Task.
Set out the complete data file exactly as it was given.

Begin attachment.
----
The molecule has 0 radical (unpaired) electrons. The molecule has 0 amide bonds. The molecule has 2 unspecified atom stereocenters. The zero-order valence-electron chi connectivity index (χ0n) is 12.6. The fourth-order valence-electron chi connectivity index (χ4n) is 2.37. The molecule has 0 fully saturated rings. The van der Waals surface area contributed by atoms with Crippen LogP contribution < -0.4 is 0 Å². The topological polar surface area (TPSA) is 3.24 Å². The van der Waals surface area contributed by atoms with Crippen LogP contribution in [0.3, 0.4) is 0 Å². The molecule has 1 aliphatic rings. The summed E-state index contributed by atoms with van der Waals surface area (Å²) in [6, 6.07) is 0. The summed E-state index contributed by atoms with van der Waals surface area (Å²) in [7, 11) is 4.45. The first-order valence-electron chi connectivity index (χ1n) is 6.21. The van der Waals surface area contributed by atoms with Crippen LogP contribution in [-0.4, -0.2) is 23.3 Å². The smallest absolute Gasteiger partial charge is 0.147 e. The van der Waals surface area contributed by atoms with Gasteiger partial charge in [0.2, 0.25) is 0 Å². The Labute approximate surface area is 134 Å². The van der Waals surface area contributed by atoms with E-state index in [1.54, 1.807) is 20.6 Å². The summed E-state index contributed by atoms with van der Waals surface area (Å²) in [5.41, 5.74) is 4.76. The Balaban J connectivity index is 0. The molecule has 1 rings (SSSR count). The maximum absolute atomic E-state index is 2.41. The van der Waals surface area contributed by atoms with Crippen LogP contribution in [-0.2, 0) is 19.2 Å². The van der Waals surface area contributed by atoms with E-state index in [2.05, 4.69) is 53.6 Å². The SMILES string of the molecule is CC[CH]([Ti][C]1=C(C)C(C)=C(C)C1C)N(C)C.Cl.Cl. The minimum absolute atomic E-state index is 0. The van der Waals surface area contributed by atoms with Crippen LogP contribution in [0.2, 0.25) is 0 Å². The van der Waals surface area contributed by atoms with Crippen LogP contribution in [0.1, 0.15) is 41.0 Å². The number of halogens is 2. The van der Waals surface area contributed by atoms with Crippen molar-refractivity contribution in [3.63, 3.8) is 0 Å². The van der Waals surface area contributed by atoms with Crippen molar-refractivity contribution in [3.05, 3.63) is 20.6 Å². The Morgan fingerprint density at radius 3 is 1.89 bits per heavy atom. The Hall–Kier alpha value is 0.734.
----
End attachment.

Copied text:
The molecule has 0 radical (unpaired) electrons. The molecule has 0 amide bonds. The molecule has 2 unspecified atom stereocenters. The zero-order valence-electron chi connectivity index (χ0n) is 12.6. The fourth-order valence-electron chi connectivity index (χ4n) is 2.37. The molecule has 0 fully saturated rings. The van der Waals surface area contributed by atoms with Crippen LogP contribution < -0.4 is 0 Å². The topological polar surface area (TPSA) is 3.24 Å². The van der Waals surface area contributed by atoms with Crippen LogP contribution in [0.3, 0.4) is 0 Å². The molecule has 1 aliphatic rings. The summed E-state index contributed by atoms with van der Waals surface area (Å²) in [6, 6.07) is 0. The summed E-state index contributed by atoms with van der Waals surface area (Å²) in [7, 11) is 4.45. The first-order valence-electron chi connectivity index (χ1n) is 6.21. The van der Waals surface area contributed by atoms with Crippen LogP contribution in [-0.4, -0.2) is 23.3 Å². The smallest absolute Gasteiger partial charge is 0.147 e. The van der Waals surface area contributed by atoms with Gasteiger partial charge in [0.2, 0.25) is 0 Å². The Labute approximate surface area is 134 Å². The van der Waals surface area contributed by atoms with E-state index in [1.54, 1.807) is 20.6 Å². The summed E-state index contributed by atoms with van der Waals surface area (Å²) in [5.41, 5.74) is 4.76. The Balaban J connectivity index is 0. The molecule has 1 rings (SSSR count). The maximum absolute atomic E-state index is 2.41. The van der Waals surface area contributed by atoms with Crippen LogP contribution in [-0.2, 0) is 19.2 Å². The van der Waals surface area contributed by atoms with E-state index in [2.05, 4.69) is 53.6 Å². The SMILES string of the molecule is CC[CH]([Ti][C]1=C(C)C(C)=C(C)C1C)N(C)C.Cl.Cl. The minimum absolute atomic E-state index is 0. The van der Waals surface area contributed by atoms with Crippen LogP contribution in [0.2, 0.25) is 0 Å². The van der Waals surface area contributed by atoms with Crippen LogP contribution in [0.1, 0.15) is 41.0 Å². The number of halogens is 2. The van der Waals surface area contributed by atoms with Crippen molar-refractivity contribution in [3.63, 3.8) is 0 Å². The van der Waals surface area contributed by atoms with Crippen molar-refractivity contribution in [3.05, 3.63) is 20.6 Å². The Morgan fingerprint density at radius 3 is 1.89 bits per heavy atom. The Hall–Kier alpha value is 0.734.